"Mok-bang" is food voyeurism at its most bizarre.
Young, attractive Koreans stuffing their faces with delicious food daily and broadcasting it live - seriously?
Sure, the novelty factor of this online trend is rather intriguing.
I'm sure many have been drawn to the videos simply because they are curious as to how these skinny broadcast jockeys can eat so much in one sitting and not balloon in size.
But there are some netizens who get hooked on the live broadcasts because they enjoy the company of the food vloggers during dinner time.
Others simply find the process of watching the online feasting of delectable cuisine somewhat therapeutic.
Though someone who willingly and continuously tunes in would probably be a psychologist's field day.
The entire trend feels like it is a gimmick for the fame-hungry to attract attention.
Consuming thousands of calories in one sitting to impress viewers is too much for me to stomach.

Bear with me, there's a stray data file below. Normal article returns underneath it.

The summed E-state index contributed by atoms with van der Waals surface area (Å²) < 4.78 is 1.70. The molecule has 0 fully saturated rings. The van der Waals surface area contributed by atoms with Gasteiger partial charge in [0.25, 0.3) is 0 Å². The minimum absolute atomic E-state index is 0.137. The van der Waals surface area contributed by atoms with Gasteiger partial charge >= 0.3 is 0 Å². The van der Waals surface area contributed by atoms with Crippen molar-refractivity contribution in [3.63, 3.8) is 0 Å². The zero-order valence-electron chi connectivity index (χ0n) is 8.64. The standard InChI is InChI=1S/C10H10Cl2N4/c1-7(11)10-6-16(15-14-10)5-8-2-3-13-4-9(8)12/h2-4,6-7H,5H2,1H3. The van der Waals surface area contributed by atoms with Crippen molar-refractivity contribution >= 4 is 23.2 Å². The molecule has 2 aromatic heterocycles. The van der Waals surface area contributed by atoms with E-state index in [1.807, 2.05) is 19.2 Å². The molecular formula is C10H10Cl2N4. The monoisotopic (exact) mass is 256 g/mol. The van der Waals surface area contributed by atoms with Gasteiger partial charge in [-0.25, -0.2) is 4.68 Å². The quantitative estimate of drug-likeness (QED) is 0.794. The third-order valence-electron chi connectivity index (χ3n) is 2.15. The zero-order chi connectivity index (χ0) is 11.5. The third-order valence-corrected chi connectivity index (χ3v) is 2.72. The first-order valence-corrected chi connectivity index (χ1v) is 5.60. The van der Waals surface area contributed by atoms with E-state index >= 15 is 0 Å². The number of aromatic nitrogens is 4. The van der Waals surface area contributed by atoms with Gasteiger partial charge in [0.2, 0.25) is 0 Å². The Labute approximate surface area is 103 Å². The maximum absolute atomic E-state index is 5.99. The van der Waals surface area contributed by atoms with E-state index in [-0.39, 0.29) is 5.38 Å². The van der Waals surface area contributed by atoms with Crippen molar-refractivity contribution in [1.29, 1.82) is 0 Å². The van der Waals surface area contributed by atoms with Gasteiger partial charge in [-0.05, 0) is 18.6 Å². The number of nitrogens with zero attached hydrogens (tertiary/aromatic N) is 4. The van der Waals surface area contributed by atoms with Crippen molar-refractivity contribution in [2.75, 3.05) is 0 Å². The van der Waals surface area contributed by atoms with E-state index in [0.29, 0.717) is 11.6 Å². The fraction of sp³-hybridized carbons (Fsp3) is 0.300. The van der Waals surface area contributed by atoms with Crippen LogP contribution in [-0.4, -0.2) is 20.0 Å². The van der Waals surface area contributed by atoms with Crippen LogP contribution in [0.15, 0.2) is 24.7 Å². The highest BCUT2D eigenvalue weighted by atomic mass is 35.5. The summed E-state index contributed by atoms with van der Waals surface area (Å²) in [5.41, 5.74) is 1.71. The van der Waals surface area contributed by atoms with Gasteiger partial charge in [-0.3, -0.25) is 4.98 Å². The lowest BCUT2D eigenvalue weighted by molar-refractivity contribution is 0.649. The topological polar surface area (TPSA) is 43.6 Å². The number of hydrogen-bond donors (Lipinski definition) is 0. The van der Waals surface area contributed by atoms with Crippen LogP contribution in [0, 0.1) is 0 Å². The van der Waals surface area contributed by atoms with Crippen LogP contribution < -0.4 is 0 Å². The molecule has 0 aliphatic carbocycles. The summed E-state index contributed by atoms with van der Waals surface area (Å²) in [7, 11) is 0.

Not only is the "mok-bang" trend unhealthy, it is also excessive, expensive, gratuitous and perverse.
Some will bring up the moral issue that it is disgusting to eat that way when some people are starving.
But there is a bigger question for me. Why go to all the effort to eat so much online when it will just clog arteries and add on the pounds?
Take The Diva, for example.
She said that gaining 10kg since she started her "mok-bang" career was no big deal.
But will she say the same in a few months if she becomes overweight just to feed her food fad?
And the high cost of doing so must burn a hole in these jockeys' pockets.
Can the Star Balloons currency really pay enough to cover a food budget in the thousands?
Is fame really worth that price? And why do they think being famous for eating on the Internet has any merit at all?
Call me conservative, but I say this trend should stay well within South Korea and not spread in Singapore.
We Singaporeans may love our food (a lot), but there is no need to breed a group of narcissistic Internet celebrities who thrive on attention gained by eating too much.
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